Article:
How to avoid analysts' mistakes?

We often hear about an undervalued asset, an unfair exchange rate, or an overvalued dividend forecast. In my opinion, such "expert" statements can not be trusted, but serve as a sign of speaker’s ignorance. In such case, the person puts his opinion above the market's efficiency, although often such radical forecasts are carried out simply by virtue of the theory of probability.

Many are confused, so I’ll briefly remind you that "market efficiency" is understood as its ability to reach a fair price of an asset at any given time. This does not mean at all that an "efficient market" should effectively bring in money to investors and managers, although such a bundle can often be heard from analysts.

Arguing to their trading ideas, very often for the sake of wit, "experts" throw quotes from behavioral finance theories and effective market analysis into a discussion. They sound convincing, but as a rule, it does not indicate in any way that it is reasonable to accept these ideas. It is important to understand the terms here, and you will be able to find similar, sometimes funny, errors in analytical reviews.

The essay below briefly explains the essence of these two theories. From myself I will add that I have always believed that it is only the market which is always right. It is made by people and the robots created by them, and it is the diversity of their opinions and strategies that makes it possible to adequately evaluate this or that tool. Good luck!

A game for fools?

Of course, behavioral finance experts recognize the role of diversity in pricing. Here is what Andrei Shleifer writes in his remarkable book "Inefficient Markets: An Introduction to Behavioral Finance":

The hypothesis of an effective market is not confirmed and is not refuted by the assumption of investor rationality. Many models based on the irrational behavior of some investors, nevertheless, predict efficient markets. The argument is usually given the case when irrational investors in the market trade as necessary. If there are a lot of such investors and if their trading strategies do not correlate with each other, their transactions will neutralize each other. As a result, in such a market ... prices will be close to the base value.

The problem is that in behavioral finance, a variety of investors is seen as the exception rather than the rule. Shleifer continues:

"This argument relies mainly on the lack of correlation of strategies among irrational investors and therefore applies to a rather narrow circle."

Finally, Shleifer argues that arbitration - another mechanism that brings prices into line with fundamental value - is risky, so the possibilities for arbitration are in reality limited.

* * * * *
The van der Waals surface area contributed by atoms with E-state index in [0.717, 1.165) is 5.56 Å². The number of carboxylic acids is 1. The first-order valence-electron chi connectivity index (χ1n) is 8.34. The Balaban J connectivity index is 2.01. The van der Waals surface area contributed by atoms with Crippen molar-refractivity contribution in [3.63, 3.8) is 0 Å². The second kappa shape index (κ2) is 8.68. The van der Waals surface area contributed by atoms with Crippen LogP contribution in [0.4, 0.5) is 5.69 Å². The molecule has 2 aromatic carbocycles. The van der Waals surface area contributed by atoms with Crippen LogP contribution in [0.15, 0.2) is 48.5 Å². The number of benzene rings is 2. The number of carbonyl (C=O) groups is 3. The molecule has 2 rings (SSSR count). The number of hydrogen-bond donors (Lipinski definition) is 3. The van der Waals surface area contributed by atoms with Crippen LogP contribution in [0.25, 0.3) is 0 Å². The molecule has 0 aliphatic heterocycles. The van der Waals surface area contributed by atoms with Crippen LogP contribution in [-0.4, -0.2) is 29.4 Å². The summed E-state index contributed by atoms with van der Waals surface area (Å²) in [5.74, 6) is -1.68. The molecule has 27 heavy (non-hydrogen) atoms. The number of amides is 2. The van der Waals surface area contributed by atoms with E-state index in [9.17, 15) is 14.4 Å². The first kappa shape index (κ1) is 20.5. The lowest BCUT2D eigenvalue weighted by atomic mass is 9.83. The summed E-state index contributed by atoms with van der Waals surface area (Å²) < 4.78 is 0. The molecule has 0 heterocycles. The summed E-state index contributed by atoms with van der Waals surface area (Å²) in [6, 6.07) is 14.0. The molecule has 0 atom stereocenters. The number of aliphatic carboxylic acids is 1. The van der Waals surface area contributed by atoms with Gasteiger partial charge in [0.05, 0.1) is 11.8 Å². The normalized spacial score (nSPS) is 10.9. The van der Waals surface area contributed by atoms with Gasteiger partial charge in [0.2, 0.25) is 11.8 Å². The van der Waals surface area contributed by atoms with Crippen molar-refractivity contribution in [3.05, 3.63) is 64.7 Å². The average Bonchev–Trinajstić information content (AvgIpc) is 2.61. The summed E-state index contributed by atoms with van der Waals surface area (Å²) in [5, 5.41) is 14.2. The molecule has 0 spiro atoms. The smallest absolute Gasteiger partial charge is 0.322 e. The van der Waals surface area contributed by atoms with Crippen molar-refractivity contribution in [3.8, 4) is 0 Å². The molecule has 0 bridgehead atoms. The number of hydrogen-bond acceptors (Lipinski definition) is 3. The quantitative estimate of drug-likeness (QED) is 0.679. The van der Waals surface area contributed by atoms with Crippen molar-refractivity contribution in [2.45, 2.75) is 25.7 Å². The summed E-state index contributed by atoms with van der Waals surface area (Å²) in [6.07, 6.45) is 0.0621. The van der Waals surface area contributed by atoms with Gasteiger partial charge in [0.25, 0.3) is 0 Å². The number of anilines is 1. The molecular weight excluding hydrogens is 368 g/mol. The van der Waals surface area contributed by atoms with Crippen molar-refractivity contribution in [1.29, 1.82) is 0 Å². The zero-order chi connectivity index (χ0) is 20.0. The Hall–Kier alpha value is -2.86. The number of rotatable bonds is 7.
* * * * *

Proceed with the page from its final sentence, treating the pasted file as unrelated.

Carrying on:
Thus, Shleifer makes the following conclusions: since investors are irrational, and their strategies are more often correlated than not, markets are inefficient. In addition, arbitration may not always make the market efficient. Therefore, market inefficiency is the rule, and efficiency is the exception. And active portfolio management in a fundamentally inefficient market is a game for fools.

We believe that the majority of professional market participants believe exactly the opposite: market efficiency is the rule, and inefficiency - the exception. After all, we see how, in many complex systems, diverse decisions and actions of individuals create rational outcomes. The team invariably replays the average individual. An investor ecosystem on the market is usually sufficient to ensure that there is no systematic way to replay the market. Thus, diversity is assumed to be the default, and loss of diversity is always a notable (and potentially profitable) exception.

See money, imitate money.

If diversity generates an efficient market, then the loss of diversity makes the markets prone to inefficiency. In short, if you turn to behavioral finance as a tool for finding investment opportunities, then look for them at the collective level.

A good example is the herd when a large group of investors perform the same actions on the basis of observing others, regardless of their individual knowledge. From time to time in the markets there are periods when any one mood begins to dominate. Such a loss of diversity usually leads to a market boom (everyone becomes bull) or sharp falls (everyone becomes bear).

As far as I know, there is no tool that would accurately and consistently measure the level of diversity in the market. Good hints can give an objective assessment of publicly expressed in the media and private opinions. The key to successful counter investing is to focus on the behavior and mistakes of the crowd, not its individual members.

Author: Kate Solano,
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